30 Mar 2021

Supervisor resource 3 - Learning about supervision from the NQSW supported year pilots

Supervisor resource 3 - Learning about supervision from the NQSW supported year pilots

The NQSW supported year pilots

The evaluation report from our NQSW supported year pilots, and evidence from the current longitudinal study into the experiences of NQSWs in Scotland, identified that reflective, structured supervision and mentoring was core to the NQSW supported year. Supervision provided insight into the NQSW’s practice and overall wellbeing.

Informal support was found to be an important element alongside formal and traditional supervision with a line manager. It was felt that support to develop these informal approaches would be helpful, such as peer supervision or peer mentoring. Access to online training, resources and the development of a web-based learning resource was felt to be important.

Supervision practices

While it is acknowledged that there are areas of very strong practice across the sector, some supervisors of NQSW indicated they would benefit from further training in supervision and engaging in developmental feedback.  

Grant et al. (2019), observed wide variation in practice and that professional development took a backseat to caseload concerns:

…a privileging of case-management over professional development in supervision” with only 65% of NQSW getting monthly supervision and 76% of respondents reporting a focus on caseload management.”

Grant et al. (2019)

This report also identified the importance of informal supports which:

continues to emerge as a critical if underutilised mechanism for supporting professional confidence, competence and development.”

Grant et al. (2019)

A number of issues were highlighted in the report on the supported year pilots. This included giving and receiving developmental feedback. We provide more information on this in the resource about supervision models and the resource on managing boundaries.

Peer learning for NQSW

One of the significant findings, during the pilots, was the benefits of peer supervision for NQSWs. You can find more information in the resources for NQSW and the associated training session outlines which you or your organisation can use.

Effective peer groups run will have clear boundaries of confidentiality and avoid any advice-giving. This safely helps NQSWs process thoughts and feelings arising from practice with less potential power imbalance or performance pressure than supervision with a line manager. The model also lends itself to a clear structure to avoid speaking over other participants. As a supervisor of NQSW you may play a key role in encouraging and enabling NQSWs to set up their own groups and helping your organisation to facilitate and encourage this including:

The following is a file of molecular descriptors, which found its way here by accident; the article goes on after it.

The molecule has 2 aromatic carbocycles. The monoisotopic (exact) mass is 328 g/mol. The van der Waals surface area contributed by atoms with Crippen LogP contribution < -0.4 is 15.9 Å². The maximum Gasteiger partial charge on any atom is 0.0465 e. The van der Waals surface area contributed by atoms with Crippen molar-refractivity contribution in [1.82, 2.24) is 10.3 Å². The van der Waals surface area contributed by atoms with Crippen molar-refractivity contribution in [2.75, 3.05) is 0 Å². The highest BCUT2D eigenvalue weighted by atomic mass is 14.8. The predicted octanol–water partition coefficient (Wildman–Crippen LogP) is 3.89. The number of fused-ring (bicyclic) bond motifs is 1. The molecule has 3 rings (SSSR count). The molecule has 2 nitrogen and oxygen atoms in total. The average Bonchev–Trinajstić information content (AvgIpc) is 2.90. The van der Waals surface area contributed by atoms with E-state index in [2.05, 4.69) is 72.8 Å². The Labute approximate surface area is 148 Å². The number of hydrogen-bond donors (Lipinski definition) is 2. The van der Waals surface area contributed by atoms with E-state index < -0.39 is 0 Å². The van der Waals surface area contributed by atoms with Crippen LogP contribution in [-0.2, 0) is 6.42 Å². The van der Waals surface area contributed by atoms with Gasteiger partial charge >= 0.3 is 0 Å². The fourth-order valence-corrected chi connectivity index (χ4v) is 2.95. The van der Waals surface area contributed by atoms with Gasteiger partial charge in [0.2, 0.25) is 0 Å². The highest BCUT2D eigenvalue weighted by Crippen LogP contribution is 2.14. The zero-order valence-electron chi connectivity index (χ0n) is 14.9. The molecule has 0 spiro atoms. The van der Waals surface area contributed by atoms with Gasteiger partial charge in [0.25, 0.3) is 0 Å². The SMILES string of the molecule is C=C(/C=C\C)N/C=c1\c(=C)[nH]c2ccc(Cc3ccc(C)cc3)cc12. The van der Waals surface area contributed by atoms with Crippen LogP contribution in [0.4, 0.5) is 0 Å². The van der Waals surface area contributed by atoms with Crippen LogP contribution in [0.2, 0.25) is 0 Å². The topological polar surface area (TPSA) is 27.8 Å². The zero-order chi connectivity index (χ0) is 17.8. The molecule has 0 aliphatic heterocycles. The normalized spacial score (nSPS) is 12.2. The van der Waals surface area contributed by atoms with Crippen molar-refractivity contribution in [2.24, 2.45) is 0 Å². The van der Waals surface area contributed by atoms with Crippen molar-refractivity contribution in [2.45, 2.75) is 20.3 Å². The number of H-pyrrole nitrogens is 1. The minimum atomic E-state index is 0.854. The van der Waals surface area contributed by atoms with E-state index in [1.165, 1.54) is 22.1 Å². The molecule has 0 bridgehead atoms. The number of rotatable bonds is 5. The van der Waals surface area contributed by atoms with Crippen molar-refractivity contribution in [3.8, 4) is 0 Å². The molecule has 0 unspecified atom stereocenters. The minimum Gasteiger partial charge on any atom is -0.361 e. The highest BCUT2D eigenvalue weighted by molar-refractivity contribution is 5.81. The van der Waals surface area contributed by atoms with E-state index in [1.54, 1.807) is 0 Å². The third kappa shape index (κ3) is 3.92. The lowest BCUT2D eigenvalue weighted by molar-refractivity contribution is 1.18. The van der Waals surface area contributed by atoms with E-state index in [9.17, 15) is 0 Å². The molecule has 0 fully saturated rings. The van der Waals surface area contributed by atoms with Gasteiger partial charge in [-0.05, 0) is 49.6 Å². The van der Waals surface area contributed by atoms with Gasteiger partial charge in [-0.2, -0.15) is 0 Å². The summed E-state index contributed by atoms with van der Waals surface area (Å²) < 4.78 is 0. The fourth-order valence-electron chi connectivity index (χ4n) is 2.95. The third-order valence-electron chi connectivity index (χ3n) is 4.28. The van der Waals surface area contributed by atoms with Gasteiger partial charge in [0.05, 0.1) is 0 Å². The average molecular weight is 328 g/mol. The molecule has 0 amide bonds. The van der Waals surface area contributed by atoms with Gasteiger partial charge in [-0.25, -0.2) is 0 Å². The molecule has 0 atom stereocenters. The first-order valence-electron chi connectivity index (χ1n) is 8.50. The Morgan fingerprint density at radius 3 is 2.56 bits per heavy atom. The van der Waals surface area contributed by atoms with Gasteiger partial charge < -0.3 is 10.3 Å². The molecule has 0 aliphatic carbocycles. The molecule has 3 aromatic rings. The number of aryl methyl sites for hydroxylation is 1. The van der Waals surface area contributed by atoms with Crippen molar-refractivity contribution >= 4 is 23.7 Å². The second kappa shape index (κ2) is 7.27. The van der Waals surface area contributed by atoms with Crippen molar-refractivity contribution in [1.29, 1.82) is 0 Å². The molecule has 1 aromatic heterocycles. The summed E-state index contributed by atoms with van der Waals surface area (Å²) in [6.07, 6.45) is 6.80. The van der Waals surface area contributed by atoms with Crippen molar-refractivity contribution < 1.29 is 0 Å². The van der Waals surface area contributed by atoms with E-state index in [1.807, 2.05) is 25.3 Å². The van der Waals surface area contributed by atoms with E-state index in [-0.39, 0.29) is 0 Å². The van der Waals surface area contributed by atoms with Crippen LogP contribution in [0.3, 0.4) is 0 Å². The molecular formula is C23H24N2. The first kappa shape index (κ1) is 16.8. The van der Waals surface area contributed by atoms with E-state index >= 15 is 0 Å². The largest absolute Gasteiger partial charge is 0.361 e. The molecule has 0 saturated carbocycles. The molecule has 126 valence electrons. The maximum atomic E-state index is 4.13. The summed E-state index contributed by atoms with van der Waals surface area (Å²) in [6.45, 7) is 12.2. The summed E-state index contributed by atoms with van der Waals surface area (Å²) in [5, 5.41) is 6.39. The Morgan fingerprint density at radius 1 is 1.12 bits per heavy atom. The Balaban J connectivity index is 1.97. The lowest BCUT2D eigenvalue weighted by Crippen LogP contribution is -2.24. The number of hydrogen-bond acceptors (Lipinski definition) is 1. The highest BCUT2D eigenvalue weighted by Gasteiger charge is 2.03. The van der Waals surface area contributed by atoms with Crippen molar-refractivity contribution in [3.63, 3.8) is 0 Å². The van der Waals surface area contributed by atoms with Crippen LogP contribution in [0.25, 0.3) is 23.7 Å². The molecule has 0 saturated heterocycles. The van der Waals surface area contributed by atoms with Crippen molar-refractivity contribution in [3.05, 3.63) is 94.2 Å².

• Understanding the model is complementary to individual supervision
  • Organisational ‘buy-in’ including access to appropriate resources
  • Helping NQSW’s decide who to include depending on local arrangements
  • Supporting NQSW’s with maintaining the contract and any problems
  • Viewing this as a valuable learning opportunity

You may also find the later section on implementation guidance of particular use since introducing such models could potentially lead to concerns of oversight or inappropriate dynamics. Advice giving is inconsistent with the group model outlined but this concern may need to be worked through with colleagues or senior managers.

Groups are also valuable for supervisors and Patterson (2019), argues that small groups incorporating ‘thinking aloud’ can be used effectively to support first-line supervisors to deepen participants supervisory skills and competence.

Useful ideas

  • Review the NQSW training resource session including the model on peer groups.
  • Have a discussion with your own manager on whether this might compliment other local provision.
  • Encourage NQSWs you are supervising to access the resources or run a session for them at a local level using these outlines.

Information and links

  • Grant, S., McCulloch, T., Daly, M. & Kettle, M.  (2019) Newly qualified social workers in Scotland: A five-year longitudinal study. Interim Report 3. Dundee: SSSC.
  • Hawkins, P., McMahon, A., Ryde, J., Shohet, R., & Wilmot, J. (2020) Supervision in the helping professions (5th ed.). London: Open University Press.
  • Patterson, F. (2019) Supervising the supervisors: What support do first-line supervisors need to be more effective in their supervisory role? Aotearoa New Zealand Social Work 31(3), 46–57

Go to supervisor resource 4 – Professional values and identity in supervision

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